4.3.1 Randomized Experiments 162
4.3.2 Regression with Multiple Predictors 165
4.3.3 Heterogenous Treatment Effects 170
4.3.4 Regression Discontinuity Design 176
4.4 Summary 181
4.5 Exercises 182
4.5.1 Prediction Based on Betting Markets 182
4.5.2 Election and Conditional Cash Transfer Program in Mexico 184
4.5.3 Government Transfer and Poverty Reduction in Brazil 187
5 Discovery 189
5.1 Textual Data 189
5.1.1 The Disputed Authorship of The Federalist Papers 189
5.1.2 Document-Term Matrix 194
5.1.3 Topic Discovery 195
5.1.4 Authorship Prediction 200
5.1.5 Cross Validation 202
5.2 Network Data 205
5.2.1 Marriage Network in Renaissance Florence 205
5.2.2 Undirected Graph and Centrality Measures 207
5.2.3 Twitter-Following Network 211
5.2.4 Directed Graph and Centrality 213
5.3 Spatial Data 220
5.3.1 The 1854 Cholera Outbreak in London 220
5.3.2 Spatial Data in R 223
5.3.3 Colors in R 226
5.3.4 US Presidential Elections 228
5.3.5 Expansion of Walmart 231
5.3.6 Animation in R 233
5.4 Summary 235
5.5 Exercises 236
5.5.1 Analyzing the Preambles of Constitutions 236
5.5.2 International Trade Network 238
5.5.3 Mapping US Presidential Election Results over Time 239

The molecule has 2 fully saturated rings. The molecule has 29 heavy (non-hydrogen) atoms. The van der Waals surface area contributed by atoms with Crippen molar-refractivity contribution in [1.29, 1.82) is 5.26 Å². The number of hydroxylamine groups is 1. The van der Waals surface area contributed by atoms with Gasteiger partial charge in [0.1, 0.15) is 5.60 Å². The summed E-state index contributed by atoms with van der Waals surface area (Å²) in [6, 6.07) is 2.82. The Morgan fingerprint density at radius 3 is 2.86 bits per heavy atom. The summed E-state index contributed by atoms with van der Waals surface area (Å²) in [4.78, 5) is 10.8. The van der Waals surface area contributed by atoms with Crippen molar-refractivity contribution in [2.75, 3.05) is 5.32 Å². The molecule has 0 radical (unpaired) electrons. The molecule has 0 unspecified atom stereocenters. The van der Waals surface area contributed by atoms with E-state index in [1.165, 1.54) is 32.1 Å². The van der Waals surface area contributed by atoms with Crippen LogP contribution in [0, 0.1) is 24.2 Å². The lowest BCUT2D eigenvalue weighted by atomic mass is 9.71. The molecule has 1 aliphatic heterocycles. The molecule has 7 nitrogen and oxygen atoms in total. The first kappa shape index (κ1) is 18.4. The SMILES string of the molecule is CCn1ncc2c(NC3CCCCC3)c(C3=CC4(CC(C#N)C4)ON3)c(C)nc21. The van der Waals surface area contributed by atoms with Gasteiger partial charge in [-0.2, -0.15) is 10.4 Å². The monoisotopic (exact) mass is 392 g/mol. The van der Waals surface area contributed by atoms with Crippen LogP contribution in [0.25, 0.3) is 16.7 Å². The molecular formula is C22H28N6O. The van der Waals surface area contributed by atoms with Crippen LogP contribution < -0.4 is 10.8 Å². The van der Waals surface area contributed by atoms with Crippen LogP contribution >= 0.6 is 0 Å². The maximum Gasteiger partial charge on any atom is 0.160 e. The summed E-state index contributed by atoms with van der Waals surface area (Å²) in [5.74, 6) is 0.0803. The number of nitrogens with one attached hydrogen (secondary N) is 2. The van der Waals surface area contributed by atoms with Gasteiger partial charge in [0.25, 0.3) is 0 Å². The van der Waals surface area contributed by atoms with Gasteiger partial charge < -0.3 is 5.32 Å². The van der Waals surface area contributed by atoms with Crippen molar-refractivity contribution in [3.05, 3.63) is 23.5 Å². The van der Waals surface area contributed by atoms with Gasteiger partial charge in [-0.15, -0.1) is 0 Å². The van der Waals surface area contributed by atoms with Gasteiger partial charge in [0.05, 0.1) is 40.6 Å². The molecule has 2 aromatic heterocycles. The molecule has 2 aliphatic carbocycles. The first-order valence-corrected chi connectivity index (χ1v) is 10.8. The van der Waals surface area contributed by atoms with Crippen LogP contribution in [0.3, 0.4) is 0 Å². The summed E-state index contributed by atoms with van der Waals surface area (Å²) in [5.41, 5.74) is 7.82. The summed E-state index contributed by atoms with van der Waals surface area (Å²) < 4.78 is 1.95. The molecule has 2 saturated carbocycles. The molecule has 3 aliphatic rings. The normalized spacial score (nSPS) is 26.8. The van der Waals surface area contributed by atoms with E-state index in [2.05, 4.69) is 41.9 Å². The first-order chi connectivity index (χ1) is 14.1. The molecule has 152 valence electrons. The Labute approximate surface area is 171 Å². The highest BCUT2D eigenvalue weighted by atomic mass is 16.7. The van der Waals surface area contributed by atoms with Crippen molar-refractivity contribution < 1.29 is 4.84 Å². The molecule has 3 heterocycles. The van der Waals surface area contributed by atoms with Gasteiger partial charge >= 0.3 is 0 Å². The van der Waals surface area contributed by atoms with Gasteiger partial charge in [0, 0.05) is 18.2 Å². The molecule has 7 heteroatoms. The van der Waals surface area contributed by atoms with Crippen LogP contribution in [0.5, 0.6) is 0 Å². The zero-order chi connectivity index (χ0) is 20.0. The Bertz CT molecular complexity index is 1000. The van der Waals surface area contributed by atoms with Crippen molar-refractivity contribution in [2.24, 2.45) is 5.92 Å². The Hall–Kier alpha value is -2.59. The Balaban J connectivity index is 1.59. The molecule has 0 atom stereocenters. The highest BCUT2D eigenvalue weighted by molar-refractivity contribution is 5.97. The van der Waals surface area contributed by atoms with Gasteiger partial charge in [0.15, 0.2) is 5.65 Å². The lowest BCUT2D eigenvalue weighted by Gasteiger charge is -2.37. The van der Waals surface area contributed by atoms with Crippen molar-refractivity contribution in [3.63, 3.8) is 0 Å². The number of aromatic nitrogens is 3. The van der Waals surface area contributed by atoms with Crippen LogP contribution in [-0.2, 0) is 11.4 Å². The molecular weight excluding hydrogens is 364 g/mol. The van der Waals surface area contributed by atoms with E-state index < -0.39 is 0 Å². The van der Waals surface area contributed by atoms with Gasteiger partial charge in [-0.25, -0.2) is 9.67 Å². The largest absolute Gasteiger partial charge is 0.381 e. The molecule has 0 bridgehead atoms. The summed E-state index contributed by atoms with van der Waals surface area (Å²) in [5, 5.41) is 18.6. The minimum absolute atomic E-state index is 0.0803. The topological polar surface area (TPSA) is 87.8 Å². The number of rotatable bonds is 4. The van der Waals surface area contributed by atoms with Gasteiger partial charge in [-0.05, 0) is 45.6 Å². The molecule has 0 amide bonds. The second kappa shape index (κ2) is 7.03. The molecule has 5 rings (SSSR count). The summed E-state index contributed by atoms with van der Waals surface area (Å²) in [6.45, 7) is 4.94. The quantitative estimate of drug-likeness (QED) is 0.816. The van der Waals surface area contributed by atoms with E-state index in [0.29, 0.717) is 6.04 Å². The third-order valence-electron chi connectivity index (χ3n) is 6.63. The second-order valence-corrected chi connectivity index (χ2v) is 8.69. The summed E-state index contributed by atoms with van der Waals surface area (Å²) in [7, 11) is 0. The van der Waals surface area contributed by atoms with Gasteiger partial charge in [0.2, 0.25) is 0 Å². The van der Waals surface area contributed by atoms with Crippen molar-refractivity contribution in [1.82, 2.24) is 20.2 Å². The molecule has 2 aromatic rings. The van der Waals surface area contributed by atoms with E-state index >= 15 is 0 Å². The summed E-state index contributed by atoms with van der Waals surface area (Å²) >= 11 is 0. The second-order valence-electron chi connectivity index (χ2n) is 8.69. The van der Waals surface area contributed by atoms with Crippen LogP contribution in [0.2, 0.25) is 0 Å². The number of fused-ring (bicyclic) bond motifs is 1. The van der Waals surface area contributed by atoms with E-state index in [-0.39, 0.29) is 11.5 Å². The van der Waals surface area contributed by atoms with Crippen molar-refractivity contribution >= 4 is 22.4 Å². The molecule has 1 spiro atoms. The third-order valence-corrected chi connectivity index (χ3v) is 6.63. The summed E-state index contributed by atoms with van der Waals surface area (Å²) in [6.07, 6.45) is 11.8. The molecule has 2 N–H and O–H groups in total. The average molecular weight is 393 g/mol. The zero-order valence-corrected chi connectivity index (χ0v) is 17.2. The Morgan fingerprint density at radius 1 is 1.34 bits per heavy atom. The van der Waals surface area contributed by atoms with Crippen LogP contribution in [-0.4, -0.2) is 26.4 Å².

6 Probability 242
6.1 Probability 242
6.1.1 Frequentist versus Bayesian 242
6.1.2 Definition and Axioms 244
6.1.3 Permutations 247
6.1.4 Sampling with and without Replacement 250
6.1.5 Combinations 252
6.2 Conditional Probability 254
6.2.1 Conditional, Marginal, and Joint Probabilities 254
6.2.2 Independence 261
6.2.3 Bayes' Rule 266
6.2.4 Predicting Race Using Surname and Residence Location 268
6.3 Random Variables and Probability Distributions 277
6.3.1 Random Variables 278
6.3.2 Bernoulli and Uniform Distributions 278
6.3.3 Binomial Distribution 282
6.3.4 Normal Distribution 286
6.3.5 Expectation and Variance 292
6.3.6 Predicting Election Outcomes with Uncertainty 296
6.4 Large Sample Theorems 300
6.4.1 The Law of Large Numbers 300
6.4.2 The Central Limit Theorem 302
6.5 Summary 306
6.6 Exercises 307
6.6.1 The Mathematics of Enigma 307
6.6.2 A Probability Model for Betting Market Election Prediction 309
6.6.3 Election Fraud in Russia 310
7 Uncertainty 314
7.1 Estimation 314
7.1.1 Unbiasedness and Consistency 315
7.1.2 Standard Error 322
7.1.3 Confidence Intervals 326
7.1.4 Margin of Error and Sample Size Calculation in Polls 332
7.1.5 Analysis of Randomized Controlled Trials 336
7.1.6 Analysis Based on Student's t-Distribution 339
7.2 Hypothesis Testing 342
7.2.1 Tea-Tasting Experiment 342
7.2.2 The General Framework 346
7.2.3 One-Sample Tests 350
7.2.4 Two-Sample Tests 356
7.2.5 Pitfalls of Hypothesis Testing 361
7.2.6 Power Analysis 363
7.3 Linear Regression Model with Uncertainty 370
7.3.1 Linear Regression as a Generative Model 370
7.3.2 Unbiasedness of Estimated Coefficients 375
7.3.3 Standard Errors of Estimated Coefficients 378
7.3.4 Inference about Coefficients 380
7.3.5 Inference about Predictions 384
7.4 Summary 389
7.5 Exercises 390
7.5.1 Sex Ratio and the Price of Agricultural Crops in China 390
7.5.2 File Drawer and Publication Bias in Academic Research 392
7.5.3 The 1932 German Election in the Weimar Republic 394
8 Next 397
General Index 401
R Index 406

Dummy View - NOT TO BE DELETED